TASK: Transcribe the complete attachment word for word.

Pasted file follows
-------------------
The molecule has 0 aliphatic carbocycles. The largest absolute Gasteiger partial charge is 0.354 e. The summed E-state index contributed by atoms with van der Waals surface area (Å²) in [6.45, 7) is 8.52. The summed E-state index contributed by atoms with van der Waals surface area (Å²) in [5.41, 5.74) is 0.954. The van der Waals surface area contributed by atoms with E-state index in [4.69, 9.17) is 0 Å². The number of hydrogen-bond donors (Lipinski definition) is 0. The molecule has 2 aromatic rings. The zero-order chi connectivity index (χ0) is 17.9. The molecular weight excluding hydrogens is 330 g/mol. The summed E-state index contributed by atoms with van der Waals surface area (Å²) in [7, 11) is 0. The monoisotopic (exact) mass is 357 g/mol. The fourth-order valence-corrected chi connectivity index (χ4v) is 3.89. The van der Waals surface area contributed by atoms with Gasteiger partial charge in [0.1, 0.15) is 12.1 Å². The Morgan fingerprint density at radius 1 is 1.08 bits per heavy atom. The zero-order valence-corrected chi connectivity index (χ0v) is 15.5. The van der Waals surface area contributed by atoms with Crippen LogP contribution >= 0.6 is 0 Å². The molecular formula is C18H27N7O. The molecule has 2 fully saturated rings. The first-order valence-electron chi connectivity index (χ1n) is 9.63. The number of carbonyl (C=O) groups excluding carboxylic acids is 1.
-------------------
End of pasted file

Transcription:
The molecule has 0 aliphatic carbocycles. The largest absolute Gasteiger partial charge is 0.354 e. The summed E-state index contributed by atoms with van der Waals surface area (Å²) in [6.45, 7) is 8.52. The summed E-state index contributed by atoms with van der Waals surface area (Å²) in [5.41, 5.74) is 0.954. The van der Waals surface area contributed by atoms with E-state index in [4.69, 9.17) is 0 Å². The number of hydrogen-bond donors (Lipinski definition) is 0. The molecule has 2 aromatic rings. The zero-order chi connectivity index (χ0) is 17.9. The molecular weight excluding hydrogens is 330 g/mol. The summed E-state index contributed by atoms with van der Waals surface area (Å²) in [7, 11) is 0. The monoisotopic (exact) mass is 357 g/mol. The fourth-order valence-corrected chi connectivity index (χ4v) is 3.89. The van der Waals surface area contributed by atoms with Gasteiger partial charge in [0.1, 0.15) is 12.1 Å². The Morgan fingerprint density at radius 1 is 1.08 bits per heavy atom. The zero-order valence-corrected chi connectivity index (χ0v) is 15.5. The van der Waals surface area contributed by atoms with Crippen LogP contribution >= 0.6 is 0 Å². The molecular formula is C18H27N7O. The molecule has 2 fully saturated rings. The first-order valence-electron chi connectivity index (χ1n) is 9.63. The number of carbonyl (C=O) groups excluding carboxylic acids is 1.